Address by the Registrar of Credit Unions Anne Marie McKiernan to the National Supervisors Forum

05 November 2016 Speech

5 November 2016

Good morning ladies and gentlemen. Thank you for the invitation to speak here today and address your very important board oversight role in your credit unions. Your role has two important stakeholders. The first, and most important, is your members, to whom you must provide assurance that your Board is properly discharging its strategic leadership and oversight function to ensure that member funds are protected. Secondly of course is the Registry, to which you report issues of concern. Where the relationship between Board and Oversight Committee is working properly, your regular reporting to the Board on their performance, and areas for improvement, helps support the development of a positive, challenging and risk sensitive culture within your credit union. This is the culture we observe in the better performing credit unions and culture within credit unions generally is a key theme in my remarks this morning.

Regulatory action

It has been an eventful week. The Central Bank has taken action to liquidate Rush Credit Union Limited. This option, while regrettable, was necessary given the scale of issues in Rush credit union, which are at the extreme end of what we see. We identified ongoing failures of governance, controls and lending practices, which the credit union was given ample opportunity to deal with.

What are the messages for credit unions and for you as supervisors from the events of this week? First, it is important to emphasise that liquidation is not a decision we take lightly. But as Regulator of the sector we are making it clear that we are willing and prepared to take whatever action is necessary to protect the savings of credit union members. We take our strongest action where we see egregious failures in any credit union, particularly a failure to put in place, operate and test the systems and controls that are necessary to protect your members and your credit union. It is very clear that where proper and appropriate systems are not in place, and where there is insufficient challenge, there is a serious risk of fraud or other loss to members which can lead ultimately to the loss of the credit union itself.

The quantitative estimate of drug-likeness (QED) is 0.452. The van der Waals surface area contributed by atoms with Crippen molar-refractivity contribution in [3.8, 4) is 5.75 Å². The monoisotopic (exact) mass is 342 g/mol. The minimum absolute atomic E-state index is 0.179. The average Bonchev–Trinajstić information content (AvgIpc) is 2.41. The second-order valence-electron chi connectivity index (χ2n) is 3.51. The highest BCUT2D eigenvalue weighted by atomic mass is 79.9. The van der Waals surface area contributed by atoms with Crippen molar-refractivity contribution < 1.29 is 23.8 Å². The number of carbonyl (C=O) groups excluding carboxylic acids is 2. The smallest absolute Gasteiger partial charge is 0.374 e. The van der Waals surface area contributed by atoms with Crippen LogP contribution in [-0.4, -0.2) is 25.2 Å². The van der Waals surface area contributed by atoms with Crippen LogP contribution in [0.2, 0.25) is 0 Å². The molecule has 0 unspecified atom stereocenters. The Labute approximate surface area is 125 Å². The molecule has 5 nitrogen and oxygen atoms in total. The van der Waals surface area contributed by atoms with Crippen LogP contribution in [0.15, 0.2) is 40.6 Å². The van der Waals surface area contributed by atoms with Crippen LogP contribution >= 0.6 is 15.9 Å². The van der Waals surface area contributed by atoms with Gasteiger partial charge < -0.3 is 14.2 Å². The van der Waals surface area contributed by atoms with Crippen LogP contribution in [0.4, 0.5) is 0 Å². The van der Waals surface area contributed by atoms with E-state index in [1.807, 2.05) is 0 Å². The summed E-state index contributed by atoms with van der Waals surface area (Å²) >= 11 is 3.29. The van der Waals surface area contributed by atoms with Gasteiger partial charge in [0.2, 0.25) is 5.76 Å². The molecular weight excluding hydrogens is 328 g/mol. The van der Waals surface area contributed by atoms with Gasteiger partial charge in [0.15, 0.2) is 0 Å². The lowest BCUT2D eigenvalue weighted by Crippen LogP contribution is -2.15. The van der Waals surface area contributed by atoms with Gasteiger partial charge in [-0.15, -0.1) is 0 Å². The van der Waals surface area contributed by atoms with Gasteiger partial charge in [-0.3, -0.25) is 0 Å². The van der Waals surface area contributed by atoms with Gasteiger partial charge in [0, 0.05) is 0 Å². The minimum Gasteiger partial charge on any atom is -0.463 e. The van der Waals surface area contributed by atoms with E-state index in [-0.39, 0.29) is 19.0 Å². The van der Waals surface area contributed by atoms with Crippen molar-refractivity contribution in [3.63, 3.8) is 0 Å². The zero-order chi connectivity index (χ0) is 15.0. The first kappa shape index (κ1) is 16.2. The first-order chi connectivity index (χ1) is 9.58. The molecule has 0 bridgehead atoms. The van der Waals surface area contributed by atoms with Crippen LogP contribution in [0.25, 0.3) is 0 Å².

In coming weeks, we will publish detailed documents on the actions that were taken, over a lengthy period, in relation to Rush Credit Union. It is important for Boards, management and for you as members of Oversight Committees to be mindful of the risks and keep the issue of atypical behaviours on your radar. In your role, it is important to pay particular attention to the Board’s performance in delivering on its obligations to ensure effective systems and controls to protect members funds.

We at the Registry work to ensure that any failure will be well-managed so that financial loss or loss of services for members is avoided as far as possible. The 11,000 members of Rush Credit Union were fully protected by the Central Bank’s Deposit Guarantee Scheme, which guarantees savings up to €100,000 in the event of failure. The Scheme and the Provisional Liquidators of Rush will arrange to pay verified depositors in full, as soon as possible, and no later than 20 days.

I want to reiterate that the Central Bank is fully supportive of the sector and is committed to the development of a strong and sustainable sector that also protects members savings. We are very conscious of the demand for credit union services by the people of Rush and Lusk and we are working with sector to find a solution to restore credit unions services in the area.

Responsible Governance and Management

We have many lessons to learn from the financial crisis and a central lesson is the importance of responsible governance and management, especially in financial institutions. Responsible governance and management is fundamental to the protection of members funds and assuring viability. The regulatory framework for the credit union sector is built around the principles of responsibility, accountability, prudence, and compliance. These principles underpin sound standards and practices and inform our risk-based supervisory approach and expectations. They are also central to our vision of ‘strong credit unions in safe hands’.

We see ‘strong credit unions’ as being financially strong and resilient, enabled by sustainable, member-focussed business models, with effective governance, risk management and operational frameworks.

Credit unions are ‘In safe hands’ when they are voluntarily governed, professionally managed and staffed by competent, capable, honest people who understand and prudently manage the risks the credit union is exposed to, while successfully meeting their members’ product and service expectations.

At the Central Bank, we believe that the combination of the detailed governance requirements for credit unions introduced from 2012, and the tailored Fitness & Probity regime introduced in 2013 has contributed to an improvement in standards of governance in the sector. But, while some progressive credit unions embraced these standards, we are concerned to see that changes in governance culture have taken so long to embed in other credit unions. Overall, at the sector level, governance weaknesses remain a concern. Functions and structures set out in the strengthened regulatory framework, including internal audit, risk management and compliance requirements, are designed to support improvements in governance culture. We understand that these take time to embed, but further progress is required if the sector is to reach the standard required to appropriately protect the financial stability of the sector and the funds of your members.